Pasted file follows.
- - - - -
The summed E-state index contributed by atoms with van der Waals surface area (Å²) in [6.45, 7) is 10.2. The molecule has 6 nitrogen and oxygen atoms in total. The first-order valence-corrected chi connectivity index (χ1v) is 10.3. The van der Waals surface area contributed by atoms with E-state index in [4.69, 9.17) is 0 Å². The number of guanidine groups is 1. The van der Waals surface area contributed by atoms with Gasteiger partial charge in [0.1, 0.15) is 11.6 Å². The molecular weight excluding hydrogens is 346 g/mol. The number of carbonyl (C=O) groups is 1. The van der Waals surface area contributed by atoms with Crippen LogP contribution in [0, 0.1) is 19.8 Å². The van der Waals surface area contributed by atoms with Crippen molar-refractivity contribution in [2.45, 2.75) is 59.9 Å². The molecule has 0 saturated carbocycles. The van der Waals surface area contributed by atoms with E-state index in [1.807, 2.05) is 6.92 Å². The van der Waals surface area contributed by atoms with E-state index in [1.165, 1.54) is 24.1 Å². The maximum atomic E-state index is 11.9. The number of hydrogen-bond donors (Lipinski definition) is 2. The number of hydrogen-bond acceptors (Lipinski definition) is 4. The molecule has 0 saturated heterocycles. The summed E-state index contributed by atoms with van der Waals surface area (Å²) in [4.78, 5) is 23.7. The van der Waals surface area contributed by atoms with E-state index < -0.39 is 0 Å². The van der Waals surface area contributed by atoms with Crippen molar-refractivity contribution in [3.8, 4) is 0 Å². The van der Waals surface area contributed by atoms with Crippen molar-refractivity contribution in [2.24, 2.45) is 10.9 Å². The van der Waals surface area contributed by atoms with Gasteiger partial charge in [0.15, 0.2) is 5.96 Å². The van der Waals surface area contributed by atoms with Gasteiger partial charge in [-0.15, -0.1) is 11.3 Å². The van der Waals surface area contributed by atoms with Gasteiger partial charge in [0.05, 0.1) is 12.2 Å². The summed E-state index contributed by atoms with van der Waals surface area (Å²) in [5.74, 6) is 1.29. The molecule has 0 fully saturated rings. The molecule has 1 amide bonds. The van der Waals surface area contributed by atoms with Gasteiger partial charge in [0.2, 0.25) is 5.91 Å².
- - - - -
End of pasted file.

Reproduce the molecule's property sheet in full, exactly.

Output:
The summed E-state index contributed by atoms with van der Waals surface area (Å²) in [6.45, 7) is 10.2. The molecule has 6 nitrogen and oxygen atoms in total. The first-order valence-corrected chi connectivity index (χ1v) is 10.3. The van der Waals surface area contributed by atoms with E-state index in [4.69, 9.17) is 0 Å². The number of guanidine groups is 1. The van der Waals surface area contributed by atoms with Gasteiger partial charge in [0.1, 0.15) is 11.6 Å². The molecular weight excluding hydrogens is 346 g/mol. The number of carbonyl (C=O) groups is 1. The van der Waals surface area contributed by atoms with Crippen LogP contribution in [0, 0.1) is 19.8 Å². The van der Waals surface area contributed by atoms with Crippen molar-refractivity contribution in [2.45, 2.75) is 59.9 Å². The molecule has 0 saturated carbocycles. The van der Waals surface area contributed by atoms with E-state index in [1.807, 2.05) is 6.92 Å². The van der Waals surface area contributed by atoms with E-state index in [1.165, 1.54) is 24.1 Å². The maximum atomic E-state index is 11.9. The number of hydrogen-bond donors (Lipinski definition) is 2. The number of hydrogen-bond acceptors (Lipinski definition) is 4. The molecule has 0 saturated heterocycles. The summed E-state index contributed by atoms with van der Waals surface area (Å²) in [4.78, 5) is 23.7. The van der Waals surface area contributed by atoms with E-state index < -0.39 is 0 Å². The van der Waals surface area contributed by atoms with Crippen molar-refractivity contribution in [3.8, 4) is 0 Å². The van der Waals surface area contributed by atoms with Crippen molar-refractivity contribution in [2.24, 2.45) is 10.9 Å². The van der Waals surface area contributed by atoms with Gasteiger partial charge in [0.15, 0.2) is 5.96 Å². The van der Waals surface area contributed by atoms with Gasteiger partial charge in [-0.15, -0.1) is 11.3 Å². The van der Waals surface area contributed by atoms with Gasteiger partial charge in [0.05, 0.1) is 12.2 Å². The summed E-state index contributed by atoms with van der Waals surface area (Å²) in [5.74, 6) is 1.29. The molecule has 0 fully saturated rings. The molecule has 1 amide bonds. The van der Waals surface area contributed by atoms with Gasteiger partial charge in [0.2, 0.25) is 5.91 Å².